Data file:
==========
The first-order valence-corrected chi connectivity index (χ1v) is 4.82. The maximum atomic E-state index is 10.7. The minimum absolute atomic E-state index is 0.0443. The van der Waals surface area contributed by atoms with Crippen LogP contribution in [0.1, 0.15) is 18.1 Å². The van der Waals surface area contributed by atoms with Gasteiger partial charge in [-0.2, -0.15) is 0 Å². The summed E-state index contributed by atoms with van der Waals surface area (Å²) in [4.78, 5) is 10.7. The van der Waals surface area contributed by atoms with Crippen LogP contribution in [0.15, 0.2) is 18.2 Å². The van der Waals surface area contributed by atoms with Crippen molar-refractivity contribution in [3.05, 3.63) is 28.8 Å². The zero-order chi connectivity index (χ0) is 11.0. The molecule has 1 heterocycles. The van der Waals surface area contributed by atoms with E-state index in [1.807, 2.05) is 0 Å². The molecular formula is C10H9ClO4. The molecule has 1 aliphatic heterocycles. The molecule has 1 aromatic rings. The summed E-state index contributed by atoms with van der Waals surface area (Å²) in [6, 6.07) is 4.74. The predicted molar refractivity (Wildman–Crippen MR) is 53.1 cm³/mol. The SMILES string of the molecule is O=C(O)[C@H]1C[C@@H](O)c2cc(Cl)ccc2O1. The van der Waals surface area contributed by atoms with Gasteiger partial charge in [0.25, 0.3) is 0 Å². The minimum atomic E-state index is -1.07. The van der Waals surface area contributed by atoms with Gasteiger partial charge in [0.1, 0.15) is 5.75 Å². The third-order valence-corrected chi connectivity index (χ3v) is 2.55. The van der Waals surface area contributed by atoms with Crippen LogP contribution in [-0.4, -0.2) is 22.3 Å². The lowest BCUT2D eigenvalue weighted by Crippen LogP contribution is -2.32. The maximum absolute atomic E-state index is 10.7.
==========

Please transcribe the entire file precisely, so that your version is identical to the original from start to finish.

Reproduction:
The first-order valence-corrected chi connectivity index (χ1v) is 4.82. The maximum atomic E-state index is 10.7. The minimum absolute atomic E-state index is 0.0443. The van der Waals surface area contributed by atoms with Crippen LogP contribution in [0.1, 0.15) is 18.1 Å². The van der Waals surface area contributed by atoms with Gasteiger partial charge in [-0.2, -0.15) is 0 Å². The summed E-state index contributed by atoms with van der Waals surface area (Å²) in [4.78, 5) is 10.7. The van der Waals surface area contributed by atoms with Crippen LogP contribution in [0.15, 0.2) is 18.2 Å². The van der Waals surface area contributed by atoms with Crippen molar-refractivity contribution in [3.05, 3.63) is 28.8 Å². The zero-order chi connectivity index (χ0) is 11.0. The molecule has 1 heterocycles. The van der Waals surface area contributed by atoms with E-state index in [1.807, 2.05) is 0 Å². The molecular formula is C10H9ClO4. The molecule has 1 aliphatic heterocycles. The molecule has 1 aromatic rings. The summed E-state index contributed by atoms with van der Waals surface area (Å²) in [6, 6.07) is 4.74. The predicted molar refractivity (Wildman–Crippen MR) is 53.1 cm³/mol. The SMILES string of the molecule is O=C(O)[C@H]1C[C@@H](O)c2cc(Cl)ccc2O1. The van der Waals surface area contributed by atoms with Gasteiger partial charge in [0.25, 0.3) is 0 Å². The minimum atomic E-state index is -1.07. The van der Waals surface area contributed by atoms with Gasteiger partial charge in [0.1, 0.15) is 5.75 Å². The third-order valence-corrected chi connectivity index (χ3v) is 2.55. The van der Waals surface area contributed by atoms with Crippen LogP contribution in [-0.4, -0.2) is 22.3 Å². The lowest BCUT2D eigenvalue weighted by Crippen LogP contribution is -2.32. The maximum absolute atomic E-state index is 10.7.